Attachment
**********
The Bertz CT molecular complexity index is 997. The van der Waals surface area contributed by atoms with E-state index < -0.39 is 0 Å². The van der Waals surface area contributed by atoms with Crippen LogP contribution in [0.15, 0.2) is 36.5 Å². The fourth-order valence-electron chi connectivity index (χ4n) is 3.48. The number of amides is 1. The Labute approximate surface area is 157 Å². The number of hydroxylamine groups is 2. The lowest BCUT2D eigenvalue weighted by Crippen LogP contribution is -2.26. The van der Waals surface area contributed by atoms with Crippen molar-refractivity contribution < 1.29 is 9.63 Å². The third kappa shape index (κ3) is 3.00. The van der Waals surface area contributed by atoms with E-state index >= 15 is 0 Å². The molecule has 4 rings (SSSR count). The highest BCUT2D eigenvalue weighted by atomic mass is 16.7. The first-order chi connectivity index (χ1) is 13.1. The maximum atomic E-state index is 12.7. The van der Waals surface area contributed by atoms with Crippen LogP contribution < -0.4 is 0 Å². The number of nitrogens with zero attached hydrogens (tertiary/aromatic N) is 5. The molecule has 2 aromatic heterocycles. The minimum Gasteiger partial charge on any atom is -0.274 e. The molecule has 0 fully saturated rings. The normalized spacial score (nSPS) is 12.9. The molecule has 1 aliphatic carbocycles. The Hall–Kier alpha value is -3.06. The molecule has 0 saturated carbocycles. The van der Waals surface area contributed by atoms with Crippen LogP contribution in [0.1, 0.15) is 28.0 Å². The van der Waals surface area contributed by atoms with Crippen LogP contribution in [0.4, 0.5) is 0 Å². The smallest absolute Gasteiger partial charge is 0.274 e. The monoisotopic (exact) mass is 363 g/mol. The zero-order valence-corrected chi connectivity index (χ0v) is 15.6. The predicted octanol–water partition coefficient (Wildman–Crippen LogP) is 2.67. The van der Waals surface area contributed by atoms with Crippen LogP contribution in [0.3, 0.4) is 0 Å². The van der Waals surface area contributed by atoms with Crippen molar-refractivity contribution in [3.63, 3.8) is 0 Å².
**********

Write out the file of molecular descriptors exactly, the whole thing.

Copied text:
The Bertz CT molecular complexity index is 997. The van der Waals surface area contributed by atoms with E-state index < -0.39 is 0 Å². The van der Waals surface area contributed by atoms with Crippen LogP contribution in [0.15, 0.2) is 36.5 Å². The fourth-order valence-electron chi connectivity index (χ4n) is 3.48. The number of amides is 1. The Labute approximate surface area is 157 Å². The number of hydroxylamine groups is 2. The lowest BCUT2D eigenvalue weighted by Crippen LogP contribution is -2.26. The van der Waals surface area contributed by atoms with Crippen molar-refractivity contribution < 1.29 is 9.63 Å². The third kappa shape index (κ3) is 3.00. The van der Waals surface area contributed by atoms with E-state index >= 15 is 0 Å². The molecule has 4 rings (SSSR count). The highest BCUT2D eigenvalue weighted by atomic mass is 16.7. The first-order chi connectivity index (χ1) is 13.1. The maximum atomic E-state index is 12.7. The van der Waals surface area contributed by atoms with Crippen LogP contribution < -0.4 is 0 Å². The number of nitrogens with zero attached hydrogens (tertiary/aromatic N) is 5. The molecule has 2 aromatic heterocycles. The minimum Gasteiger partial charge on any atom is -0.274 e. The molecule has 0 fully saturated rings. The normalized spacial score (nSPS) is 12.9. The molecule has 1 aliphatic carbocycles. The Hall–Kier alpha value is -3.06. The molecule has 0 saturated carbocycles. The van der Waals surface area contributed by atoms with Crippen LogP contribution in [0.1, 0.15) is 28.0 Å². The van der Waals surface area contributed by atoms with Crippen LogP contribution in [0.4, 0.5) is 0 Å². The smallest absolute Gasteiger partial charge is 0.274 e. The monoisotopic (exact) mass is 363 g/mol. The zero-order valence-corrected chi connectivity index (χ0v) is 15.6. The predicted octanol–water partition coefficient (Wildman–Crippen LogP) is 2.67. The van der Waals surface area contributed by atoms with Crippen LogP contribution in [0.3, 0.4) is 0 Å². The van der Waals surface area contributed by atoms with Crippen molar-refractivity contribution in [3.63, 3.8) is 0 Å².